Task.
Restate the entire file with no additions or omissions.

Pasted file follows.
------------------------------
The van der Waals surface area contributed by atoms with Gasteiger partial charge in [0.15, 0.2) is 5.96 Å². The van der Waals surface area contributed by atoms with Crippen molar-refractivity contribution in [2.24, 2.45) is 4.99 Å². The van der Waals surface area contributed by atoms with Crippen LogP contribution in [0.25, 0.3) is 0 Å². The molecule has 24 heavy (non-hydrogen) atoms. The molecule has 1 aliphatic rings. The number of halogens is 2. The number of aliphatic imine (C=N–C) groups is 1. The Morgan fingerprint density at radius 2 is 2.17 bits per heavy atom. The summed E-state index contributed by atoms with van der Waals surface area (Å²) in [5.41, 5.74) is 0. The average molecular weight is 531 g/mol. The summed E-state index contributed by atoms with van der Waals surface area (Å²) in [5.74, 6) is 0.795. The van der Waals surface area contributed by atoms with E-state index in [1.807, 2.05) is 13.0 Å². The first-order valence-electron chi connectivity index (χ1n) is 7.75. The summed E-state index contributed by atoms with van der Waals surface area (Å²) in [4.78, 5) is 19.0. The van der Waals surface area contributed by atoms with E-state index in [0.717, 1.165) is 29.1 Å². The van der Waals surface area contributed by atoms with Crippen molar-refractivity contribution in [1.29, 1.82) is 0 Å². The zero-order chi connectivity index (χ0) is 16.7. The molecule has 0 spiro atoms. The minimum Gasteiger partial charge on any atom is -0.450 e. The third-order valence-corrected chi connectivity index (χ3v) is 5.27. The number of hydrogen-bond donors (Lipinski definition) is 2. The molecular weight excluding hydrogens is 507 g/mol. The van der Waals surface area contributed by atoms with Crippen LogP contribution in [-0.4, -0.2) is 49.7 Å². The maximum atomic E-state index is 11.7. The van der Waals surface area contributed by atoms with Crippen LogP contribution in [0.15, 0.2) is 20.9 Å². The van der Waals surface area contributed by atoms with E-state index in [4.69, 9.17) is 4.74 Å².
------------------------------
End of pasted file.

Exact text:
The van der Waals surface area contributed by atoms with Gasteiger partial charge in [0.15, 0.2) is 5.96 Å². The van der Waals surface area contributed by atoms with Crippen molar-refractivity contribution in [2.24, 2.45) is 4.99 Å². The van der Waals surface area contributed by atoms with Crippen LogP contribution in [0.25, 0.3) is 0 Å². The molecule has 24 heavy (non-hydrogen) atoms. The molecule has 1 aliphatic rings. The number of halogens is 2. The number of aliphatic imine (C=N–C) groups is 1. The Morgan fingerprint density at radius 2 is 2.17 bits per heavy atom. The summed E-state index contributed by atoms with van der Waals surface area (Å²) in [5.41, 5.74) is 0. The average molecular weight is 531 g/mol. The summed E-state index contributed by atoms with van der Waals surface area (Å²) in [5.74, 6) is 0.795. The van der Waals surface area contributed by atoms with E-state index in [1.807, 2.05) is 13.0 Å². The first-order valence-electron chi connectivity index (χ1n) is 7.75. The summed E-state index contributed by atoms with van der Waals surface area (Å²) in [4.78, 5) is 19.0. The van der Waals surface area contributed by atoms with E-state index in [0.717, 1.165) is 29.1 Å². The van der Waals surface area contributed by atoms with Crippen molar-refractivity contribution in [1.29, 1.82) is 0 Å². The zero-order chi connectivity index (χ0) is 16.7. The molecule has 0 spiro atoms. The minimum Gasteiger partial charge on any atom is -0.450 e. The third-order valence-corrected chi connectivity index (χ3v) is 5.27. The number of hydrogen-bond donors (Lipinski definition) is 2. The molecular weight excluding hydrogens is 507 g/mol. The van der Waals surface area contributed by atoms with Crippen LogP contribution in [-0.4, -0.2) is 49.7 Å². The maximum atomic E-state index is 11.7. The van der Waals surface area contributed by atoms with Crippen LogP contribution in [0.15, 0.2) is 20.9 Å². The van der Waals surface area contributed by atoms with E-state index in [4.69, 9.17) is 4.74 Å².